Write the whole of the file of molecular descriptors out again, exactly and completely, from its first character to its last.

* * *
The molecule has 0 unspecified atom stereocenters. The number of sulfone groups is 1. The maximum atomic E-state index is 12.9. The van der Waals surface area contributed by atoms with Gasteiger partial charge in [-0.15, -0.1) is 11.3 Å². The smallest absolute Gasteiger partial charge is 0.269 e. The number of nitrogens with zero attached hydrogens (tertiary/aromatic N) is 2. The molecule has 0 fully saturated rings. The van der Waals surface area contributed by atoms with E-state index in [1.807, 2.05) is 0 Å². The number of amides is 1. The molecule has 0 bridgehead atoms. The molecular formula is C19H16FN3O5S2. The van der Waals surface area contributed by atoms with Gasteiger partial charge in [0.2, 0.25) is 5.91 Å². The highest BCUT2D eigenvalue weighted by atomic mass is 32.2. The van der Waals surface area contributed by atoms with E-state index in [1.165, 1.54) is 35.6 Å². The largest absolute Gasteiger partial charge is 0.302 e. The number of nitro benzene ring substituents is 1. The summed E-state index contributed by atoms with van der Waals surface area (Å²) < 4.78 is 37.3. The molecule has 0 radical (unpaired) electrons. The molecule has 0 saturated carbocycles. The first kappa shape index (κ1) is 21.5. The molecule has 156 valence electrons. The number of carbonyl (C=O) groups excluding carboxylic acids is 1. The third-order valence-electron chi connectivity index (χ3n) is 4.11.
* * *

The molecule has 0 unspecified atom stereocenters. The number of sulfone groups is 1. The maximum atomic E-state index is 12.9. The van der Waals surface area contributed by atoms with Gasteiger partial charge in [-0.15, -0.1) is 11.3 Å². The smallest absolute Gasteiger partial charge is 0.269 e. The number of nitrogens with zero attached hydrogens (tertiary/aromatic N) is 2. The molecule has 0 fully saturated rings. The van der Waals surface area contributed by atoms with E-state index in [1.807, 2.05) is 0 Å². The number of amides is 1. The molecule has 0 bridgehead atoms. The molecular formula is C19H16FN3O5S2. The van der Waals surface area contributed by atoms with Gasteiger partial charge in [0.2, 0.25) is 5.91 Å². The highest BCUT2D eigenvalue weighted by atomic mass is 32.2. The van der Waals surface area contributed by atoms with E-state index in [1.165, 1.54) is 35.6 Å². The largest absolute Gasteiger partial charge is 0.302 e. The number of nitro benzene ring substituents is 1. The summed E-state index contributed by atoms with van der Waals surface area (Å²) < 4.78 is 37.3. The molecule has 0 radical (unpaired) electrons. The molecule has 0 saturated carbocycles. The first kappa shape index (κ1) is 21.5. The molecule has 156 valence electrons. The number of carbonyl (C=O) groups excluding carboxylic acids is 1. The third-order valence-electron chi connectivity index (χ3n) is 4.11.